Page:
The company’s prototype chip is based on the 45-nanometer transistors in its products today, but it incorporates resilient circuits. The chip is run at low voltage, and when an error-detection circuit detects a problem, the calculation is redone at high voltage to correct it. “When you have to correct an error, and reexecute a process more slowly, there is a tiny penalty,” says Wang. “But overall, you get a huge return.” Tests in the lab have shown that the chip can either save 37 percent on power consumption, or operate 21 percent faster at a given power level.
“They push it as close to the danger zone as they can, and things sometimes go bad, and they correct for it, which is very clever,” says Krishna Palem, professor of computing at Rice University in Houston. “The number of times you do that ought to be few and far between.” This strategy has been developed by mathematicians for decades, but Palem says Intel seems to be the only company testing circuits that operate on these principles in the context of a product. Palem is developing low-voltage, low-power computing strategies that are even more laissez-faire about errors. Some of these errors, if they’re made in calculations that aren’t critical (such as a calculation that causes an undetectable distortion in an image but doesn’t freeze it), don’t need to be corrected. Palem believes a combination of his technique with Intel’s resilient circuits could help chips save even more power.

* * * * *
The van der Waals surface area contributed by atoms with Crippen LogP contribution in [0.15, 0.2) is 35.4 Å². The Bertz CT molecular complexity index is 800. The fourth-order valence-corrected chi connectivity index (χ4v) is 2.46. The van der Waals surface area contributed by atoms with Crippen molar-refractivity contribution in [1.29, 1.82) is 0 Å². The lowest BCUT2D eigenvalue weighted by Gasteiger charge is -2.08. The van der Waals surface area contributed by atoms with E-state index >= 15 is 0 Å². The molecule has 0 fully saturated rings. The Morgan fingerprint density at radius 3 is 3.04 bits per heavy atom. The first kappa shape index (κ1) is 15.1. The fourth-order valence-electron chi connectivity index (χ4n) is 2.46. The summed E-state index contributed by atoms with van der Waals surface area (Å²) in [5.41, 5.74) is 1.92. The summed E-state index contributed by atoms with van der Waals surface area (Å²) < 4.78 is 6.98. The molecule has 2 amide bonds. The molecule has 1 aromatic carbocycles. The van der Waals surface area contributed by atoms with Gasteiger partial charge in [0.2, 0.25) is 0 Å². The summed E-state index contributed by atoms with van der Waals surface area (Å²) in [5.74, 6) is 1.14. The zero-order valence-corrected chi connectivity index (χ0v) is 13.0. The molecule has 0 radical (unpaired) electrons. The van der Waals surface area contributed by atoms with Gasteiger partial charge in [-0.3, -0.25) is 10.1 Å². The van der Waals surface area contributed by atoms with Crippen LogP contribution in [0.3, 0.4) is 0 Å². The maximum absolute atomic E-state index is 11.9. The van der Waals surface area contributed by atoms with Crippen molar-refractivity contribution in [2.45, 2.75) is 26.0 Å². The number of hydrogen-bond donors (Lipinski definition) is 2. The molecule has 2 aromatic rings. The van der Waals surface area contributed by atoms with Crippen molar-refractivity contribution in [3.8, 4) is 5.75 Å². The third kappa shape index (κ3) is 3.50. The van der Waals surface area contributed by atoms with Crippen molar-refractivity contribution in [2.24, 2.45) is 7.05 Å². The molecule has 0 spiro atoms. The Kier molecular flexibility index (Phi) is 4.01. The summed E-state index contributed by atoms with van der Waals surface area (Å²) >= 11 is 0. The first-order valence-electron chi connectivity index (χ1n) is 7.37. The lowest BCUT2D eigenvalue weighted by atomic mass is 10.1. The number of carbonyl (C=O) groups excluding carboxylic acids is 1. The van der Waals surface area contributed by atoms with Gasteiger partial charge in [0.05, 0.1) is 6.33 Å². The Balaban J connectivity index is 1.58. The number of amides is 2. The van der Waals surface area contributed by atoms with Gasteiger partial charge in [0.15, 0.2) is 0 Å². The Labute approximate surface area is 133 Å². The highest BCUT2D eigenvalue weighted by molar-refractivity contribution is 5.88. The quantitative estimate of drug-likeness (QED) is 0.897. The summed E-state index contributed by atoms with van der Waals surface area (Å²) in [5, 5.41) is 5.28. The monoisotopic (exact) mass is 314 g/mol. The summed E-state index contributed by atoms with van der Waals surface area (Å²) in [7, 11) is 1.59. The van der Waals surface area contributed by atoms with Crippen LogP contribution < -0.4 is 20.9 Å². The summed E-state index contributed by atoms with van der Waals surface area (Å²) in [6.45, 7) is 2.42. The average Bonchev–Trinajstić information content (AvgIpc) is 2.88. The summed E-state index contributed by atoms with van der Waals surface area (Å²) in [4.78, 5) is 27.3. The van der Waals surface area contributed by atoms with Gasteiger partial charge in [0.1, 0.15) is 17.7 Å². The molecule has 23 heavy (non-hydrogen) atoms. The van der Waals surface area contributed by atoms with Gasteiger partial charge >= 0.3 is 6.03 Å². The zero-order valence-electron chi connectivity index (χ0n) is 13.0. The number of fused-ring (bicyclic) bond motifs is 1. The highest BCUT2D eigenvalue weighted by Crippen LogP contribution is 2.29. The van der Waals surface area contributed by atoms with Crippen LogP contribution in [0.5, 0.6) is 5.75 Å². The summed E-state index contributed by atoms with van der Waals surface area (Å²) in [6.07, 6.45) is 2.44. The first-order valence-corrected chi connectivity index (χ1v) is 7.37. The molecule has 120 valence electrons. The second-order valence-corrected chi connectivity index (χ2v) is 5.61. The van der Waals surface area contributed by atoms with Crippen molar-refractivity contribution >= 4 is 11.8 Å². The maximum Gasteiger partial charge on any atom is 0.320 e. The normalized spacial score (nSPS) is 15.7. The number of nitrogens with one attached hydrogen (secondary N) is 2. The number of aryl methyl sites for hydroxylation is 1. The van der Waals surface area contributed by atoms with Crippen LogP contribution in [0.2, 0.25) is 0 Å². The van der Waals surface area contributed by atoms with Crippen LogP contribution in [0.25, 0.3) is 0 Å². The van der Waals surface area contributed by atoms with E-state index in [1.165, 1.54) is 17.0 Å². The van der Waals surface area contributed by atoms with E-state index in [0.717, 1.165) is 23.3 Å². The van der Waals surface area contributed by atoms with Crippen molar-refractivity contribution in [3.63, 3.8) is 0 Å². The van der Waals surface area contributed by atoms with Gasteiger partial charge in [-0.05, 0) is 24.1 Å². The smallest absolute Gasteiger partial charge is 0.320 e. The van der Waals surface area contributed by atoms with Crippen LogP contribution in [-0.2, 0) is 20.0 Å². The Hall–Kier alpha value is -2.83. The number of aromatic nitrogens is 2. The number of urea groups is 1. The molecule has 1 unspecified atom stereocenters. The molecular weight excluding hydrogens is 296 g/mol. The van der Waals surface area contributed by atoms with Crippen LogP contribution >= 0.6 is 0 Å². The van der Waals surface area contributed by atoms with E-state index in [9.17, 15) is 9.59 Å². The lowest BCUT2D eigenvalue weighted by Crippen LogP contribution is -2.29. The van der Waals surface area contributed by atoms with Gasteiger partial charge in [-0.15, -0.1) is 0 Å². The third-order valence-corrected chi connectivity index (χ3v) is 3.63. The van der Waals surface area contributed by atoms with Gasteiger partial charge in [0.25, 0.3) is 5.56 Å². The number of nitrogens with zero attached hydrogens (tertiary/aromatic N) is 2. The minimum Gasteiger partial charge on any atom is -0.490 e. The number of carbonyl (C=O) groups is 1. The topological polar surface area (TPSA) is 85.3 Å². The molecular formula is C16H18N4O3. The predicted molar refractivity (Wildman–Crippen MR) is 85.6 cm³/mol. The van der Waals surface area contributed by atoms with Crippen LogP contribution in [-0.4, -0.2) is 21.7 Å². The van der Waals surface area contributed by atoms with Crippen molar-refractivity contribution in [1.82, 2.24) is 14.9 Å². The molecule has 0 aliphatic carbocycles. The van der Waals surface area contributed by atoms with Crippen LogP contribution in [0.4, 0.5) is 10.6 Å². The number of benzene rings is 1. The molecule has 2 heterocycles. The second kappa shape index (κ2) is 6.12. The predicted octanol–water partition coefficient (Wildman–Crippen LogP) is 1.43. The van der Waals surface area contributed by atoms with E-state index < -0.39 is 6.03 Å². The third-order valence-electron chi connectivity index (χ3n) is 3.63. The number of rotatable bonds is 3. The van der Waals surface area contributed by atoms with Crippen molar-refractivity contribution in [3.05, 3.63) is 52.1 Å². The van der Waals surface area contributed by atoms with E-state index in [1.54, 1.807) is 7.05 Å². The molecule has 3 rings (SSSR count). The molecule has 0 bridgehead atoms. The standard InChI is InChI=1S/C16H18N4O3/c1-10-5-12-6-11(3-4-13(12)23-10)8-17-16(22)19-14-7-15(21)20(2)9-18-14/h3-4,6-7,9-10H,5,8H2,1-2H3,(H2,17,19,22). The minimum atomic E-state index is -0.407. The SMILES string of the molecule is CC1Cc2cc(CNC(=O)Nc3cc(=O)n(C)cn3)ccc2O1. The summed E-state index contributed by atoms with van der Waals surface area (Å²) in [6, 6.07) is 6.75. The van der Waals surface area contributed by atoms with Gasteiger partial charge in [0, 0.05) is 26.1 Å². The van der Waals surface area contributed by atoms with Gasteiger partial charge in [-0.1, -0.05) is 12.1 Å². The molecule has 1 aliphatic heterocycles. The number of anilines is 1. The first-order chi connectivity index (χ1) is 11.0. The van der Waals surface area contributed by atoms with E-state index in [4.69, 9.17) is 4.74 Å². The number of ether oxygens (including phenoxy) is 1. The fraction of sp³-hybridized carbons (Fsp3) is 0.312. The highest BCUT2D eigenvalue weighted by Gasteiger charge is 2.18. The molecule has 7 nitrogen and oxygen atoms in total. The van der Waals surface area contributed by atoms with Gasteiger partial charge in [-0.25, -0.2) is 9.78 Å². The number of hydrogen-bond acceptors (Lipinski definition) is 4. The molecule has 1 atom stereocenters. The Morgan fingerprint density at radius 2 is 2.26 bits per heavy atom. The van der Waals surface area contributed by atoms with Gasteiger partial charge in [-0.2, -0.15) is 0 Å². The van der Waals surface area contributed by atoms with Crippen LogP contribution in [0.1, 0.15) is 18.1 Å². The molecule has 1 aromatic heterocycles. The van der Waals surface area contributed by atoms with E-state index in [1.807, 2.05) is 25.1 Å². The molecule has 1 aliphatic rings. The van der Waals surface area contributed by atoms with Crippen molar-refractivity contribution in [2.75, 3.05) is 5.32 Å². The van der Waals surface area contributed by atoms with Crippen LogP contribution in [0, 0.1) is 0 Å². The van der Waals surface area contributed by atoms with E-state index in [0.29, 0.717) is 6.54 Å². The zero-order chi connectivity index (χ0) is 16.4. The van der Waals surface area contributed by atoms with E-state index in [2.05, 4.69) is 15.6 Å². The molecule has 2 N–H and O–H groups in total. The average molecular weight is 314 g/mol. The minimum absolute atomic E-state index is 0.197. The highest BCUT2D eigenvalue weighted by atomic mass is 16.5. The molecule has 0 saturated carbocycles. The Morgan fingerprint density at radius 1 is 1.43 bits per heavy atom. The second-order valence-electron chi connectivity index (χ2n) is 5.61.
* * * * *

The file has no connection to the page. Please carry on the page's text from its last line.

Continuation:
Intel would not disclose when it will incorporate resilient circuits into its products. Its next generation of mobile processors, which will come to market in a few months and which is based on 45-nanometer transistors, won’t use this error-detection strategy. But error-generating leakiness becomes more of a problem as transistors shrink, so something like circuit resiliency may become a necessity in the next few years. “It will really begin to show at the 20-nanometer level,” says Palem.